Cigna responds to discrimination claims with cheaper HIV meds in Florida
- In May, the AIDS Institute and the National Health Law Program filed a complaint with the HHS's Office for Civil Rights in Florida, accusing four insurers of discriminating against HIV-infected individuals—a direct violation of the Affordable Care Act.
- Cigna and three other companies, including CoventryOne, Humana, and Preferred Medical Plan, were accused of using a variety of tactics to limit access and off-load costs onto HIV patients.
- Under the settlement, patients' out-of-pocket expenses for HIV drugs will be capped at $200, and patients will have access to both generics and branded drugs.
Advocates have accused Cigna and three other insurance companies of using a variety of tactics to limit access and coverage for critically needed HIV therapies, including placing generics on the highest payment tier for midlevel or "Silver" plans, which results in patients having to pay up to 40% of the cost of the drug.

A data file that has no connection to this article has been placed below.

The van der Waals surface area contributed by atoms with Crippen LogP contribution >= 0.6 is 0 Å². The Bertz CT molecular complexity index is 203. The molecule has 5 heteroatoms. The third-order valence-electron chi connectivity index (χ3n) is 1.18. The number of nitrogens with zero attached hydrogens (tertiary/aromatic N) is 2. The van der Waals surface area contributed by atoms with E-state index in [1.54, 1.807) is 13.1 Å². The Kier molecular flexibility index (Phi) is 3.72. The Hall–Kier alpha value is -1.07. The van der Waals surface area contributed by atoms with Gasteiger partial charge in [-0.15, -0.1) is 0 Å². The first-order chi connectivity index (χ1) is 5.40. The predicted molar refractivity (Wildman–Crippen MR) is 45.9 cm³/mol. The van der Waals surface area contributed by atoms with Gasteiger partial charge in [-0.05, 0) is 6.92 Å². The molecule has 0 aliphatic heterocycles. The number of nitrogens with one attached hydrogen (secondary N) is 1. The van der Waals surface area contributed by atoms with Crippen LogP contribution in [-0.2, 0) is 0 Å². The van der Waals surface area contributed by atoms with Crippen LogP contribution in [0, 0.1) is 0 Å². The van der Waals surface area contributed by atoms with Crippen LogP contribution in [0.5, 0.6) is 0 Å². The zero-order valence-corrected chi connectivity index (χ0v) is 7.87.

What's more, for patients taking more expensive branded medications, costs could run as high as $2,750. Now that a settlement is in place, out-of-pocket costs are limited to $200 starting in 2015—including the highest-cost branded HIV drugs, such as Complera, Atripla, and Stribild (all from Gilead).
In addition, all generic HIV drugs will now be categorized as lower-cost generic-tier drug, just like other generics. Cigna did not admit any wrongdoing, but chose to comply with certain changes in order to avoid litigation.